DCAD sells Saville residence corridor for $3.3M


Yada Properties recently acquired the Saville in downtown Wilmington, and will convert the former residence hall into an apartment building. | DBT PHOTO BY JACOB OWENS

WILMINGTON – The Delaware College of Art and Design (DCAD) recently sold its neighboring residence hall to a New Jersey-based real estate investment and management firm, which is converting it into a market-rate apartment building.

Trading hands for about $3.3 million in the Jan. 5 sale was the historic Saville building, located at 521 N. King St. The five-story, 42,000-square-foot Saville features 42 units, translating to a sale value of about $78,500 per unit.

The buyer is the same investment group that bought three apartment complexes in and around Wilmington totaling more than $9 million last year. Those complexes have since been managed by 6-year-old, New Jersey-based Yada Properties, run by principal Robert Eisenberg.

CBRE represented DCAD in the sale, while Patterson-Woods Commercial Properties/CORFAC International represented Yada.

“The sellers found themselves in a position where they had excess housing during the COVID-19 crisis, and the buyers wanted to expand their Wilmington investment portfolio. Because of the cooperative nature of both parties, we were able to complete the transaction in a smooth and timely manner,” said Chris Moore, principal at Patterson-Woods who represented Yada, in a statement.

Formed by the merger of the Pratt Institute and the Corcoran College of Art and Design in 1966, DCAD offers college degree programs in animation, fine arts, graphic design, illustration and photography. It has long been based in downtown Wilmington, with its main building, boasting classrooms, administrative offices and several galleries, still featuring the original Art Deco detailing that was served as the Delmarva Power headquarters.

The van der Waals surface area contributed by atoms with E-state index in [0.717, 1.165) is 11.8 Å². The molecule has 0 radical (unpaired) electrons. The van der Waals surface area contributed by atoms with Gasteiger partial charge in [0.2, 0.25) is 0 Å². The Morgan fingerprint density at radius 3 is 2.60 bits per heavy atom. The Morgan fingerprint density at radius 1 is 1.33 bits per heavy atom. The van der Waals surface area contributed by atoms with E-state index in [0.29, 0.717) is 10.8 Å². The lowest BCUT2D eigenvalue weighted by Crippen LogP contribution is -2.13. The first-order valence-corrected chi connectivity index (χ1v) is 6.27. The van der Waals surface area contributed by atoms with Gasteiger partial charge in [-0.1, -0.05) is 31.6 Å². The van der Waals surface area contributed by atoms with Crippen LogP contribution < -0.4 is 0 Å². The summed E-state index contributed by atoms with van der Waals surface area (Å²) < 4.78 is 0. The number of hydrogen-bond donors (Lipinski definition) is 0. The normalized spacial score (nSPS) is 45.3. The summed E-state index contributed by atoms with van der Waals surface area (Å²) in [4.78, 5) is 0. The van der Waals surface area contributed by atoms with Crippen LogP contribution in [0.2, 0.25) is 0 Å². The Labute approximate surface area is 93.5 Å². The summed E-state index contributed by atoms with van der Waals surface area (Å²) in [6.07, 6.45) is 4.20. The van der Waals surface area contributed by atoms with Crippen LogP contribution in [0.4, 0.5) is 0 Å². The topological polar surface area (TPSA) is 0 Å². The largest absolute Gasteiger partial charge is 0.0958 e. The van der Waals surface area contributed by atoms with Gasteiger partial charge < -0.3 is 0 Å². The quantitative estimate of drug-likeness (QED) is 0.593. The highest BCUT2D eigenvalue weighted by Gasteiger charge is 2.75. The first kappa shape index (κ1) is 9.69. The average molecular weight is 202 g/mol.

In 2011, DCAD acquired the neighboring Saville, which was home to the James T. Mullins and Sons department store in the 19th and 20th century. Under the college’s ownership, it housed the 707 Residence Hall, 707 Cafe, and the Tatiana Copeland Student Center.

Both the Saville and DCAD’s main building have been on the National Register of Historic Places since 1985.

Eisenberg told Delaware Business Times that he was impressed with the historic nature of the Saville, its unique high ceilings in units and the impressive amount of common space for an older building. His firm expects to complete renovations to the Saville over coming months with the hope of opening it to market-rate leasing of one-and two-bedroom units by late spring or early summer. While DCAD students will likely be a potential clientele, Yada won’t specifically market the complex to them.

“The Saville is a really beautiful and historic building, and we’re really excited to be able to bring it back to the marketplace and make it available to the general public again,” he said.

Yada has been making increasing investments in the Wilmington area after previously buying and managing multi-family properties in Southern New Jersey, Eisenberg said. The firm is trying to keep its holdings in a tight geographic region, but they believe Wilmington’s market has strong leasing patterns and potential for the future, even despite the impact of the COVID-19 pandemic.

Eisenberg noted that unlike its previous local investments, the Saville deal came together completely amid the pandemic. Yada invests for the long term, he added, noting that they expect leasing to be strong as the economy enters a wider recovery later this year.

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